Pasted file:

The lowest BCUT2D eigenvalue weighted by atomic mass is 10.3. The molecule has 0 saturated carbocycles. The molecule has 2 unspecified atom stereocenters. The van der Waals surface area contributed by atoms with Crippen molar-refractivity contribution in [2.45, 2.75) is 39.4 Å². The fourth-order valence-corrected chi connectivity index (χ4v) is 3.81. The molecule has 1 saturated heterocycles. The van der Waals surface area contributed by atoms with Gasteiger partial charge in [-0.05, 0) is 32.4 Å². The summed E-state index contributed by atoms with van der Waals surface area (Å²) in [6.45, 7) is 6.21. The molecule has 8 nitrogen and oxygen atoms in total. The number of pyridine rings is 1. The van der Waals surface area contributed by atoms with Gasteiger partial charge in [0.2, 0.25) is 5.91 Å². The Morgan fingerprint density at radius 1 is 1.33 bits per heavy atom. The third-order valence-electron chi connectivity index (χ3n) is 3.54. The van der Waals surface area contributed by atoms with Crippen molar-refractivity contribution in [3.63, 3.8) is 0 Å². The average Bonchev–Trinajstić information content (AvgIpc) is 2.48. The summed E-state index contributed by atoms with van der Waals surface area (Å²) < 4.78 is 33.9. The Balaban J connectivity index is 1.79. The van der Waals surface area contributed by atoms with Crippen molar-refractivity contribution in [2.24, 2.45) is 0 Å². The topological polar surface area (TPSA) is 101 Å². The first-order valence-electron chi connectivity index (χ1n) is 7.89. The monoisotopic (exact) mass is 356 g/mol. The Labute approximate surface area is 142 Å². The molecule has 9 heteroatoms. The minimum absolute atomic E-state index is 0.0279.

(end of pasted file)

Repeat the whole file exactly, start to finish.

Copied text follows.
The lowest BCUT2D eigenvalue weighted by atomic mass is 10.3. The molecule has 0 saturated carbocycles. The molecule has 2 unspecified atom stereocenters. The van der Waals surface area contributed by atoms with Crippen molar-refractivity contribution in [2.45, 2.75) is 39.4 Å². The fourth-order valence-corrected chi connectivity index (χ4v) is 3.81. The molecule has 1 saturated heterocycles. The van der Waals surface area contributed by atoms with Gasteiger partial charge in [-0.05, 0) is 32.4 Å². The summed E-state index contributed by atoms with van der Waals surface area (Å²) in [6.45, 7) is 6.21. The molecule has 8 nitrogen and oxygen atoms in total. The number of pyridine rings is 1. The van der Waals surface area contributed by atoms with Gasteiger partial charge in [0.2, 0.25) is 5.91 Å². The Morgan fingerprint density at radius 1 is 1.33 bits per heavy atom. The third-order valence-electron chi connectivity index (χ3n) is 3.54. The van der Waals surface area contributed by atoms with Crippen molar-refractivity contribution in [3.63, 3.8) is 0 Å². The average Bonchev–Trinajstić information content (AvgIpc) is 2.48. The summed E-state index contributed by atoms with van der Waals surface area (Å²) < 4.78 is 33.9. The Balaban J connectivity index is 1.79. The van der Waals surface area contributed by atoms with Crippen molar-refractivity contribution in [2.24, 2.45) is 0 Å². The topological polar surface area (TPSA) is 101 Å². The first-order valence-electron chi connectivity index (χ1n) is 7.89. The monoisotopic (exact) mass is 356 g/mol. The Labute approximate surface area is 142 Å². The molecule has 9 heteroatoms. The minimum absolute atomic E-state index is 0.0279.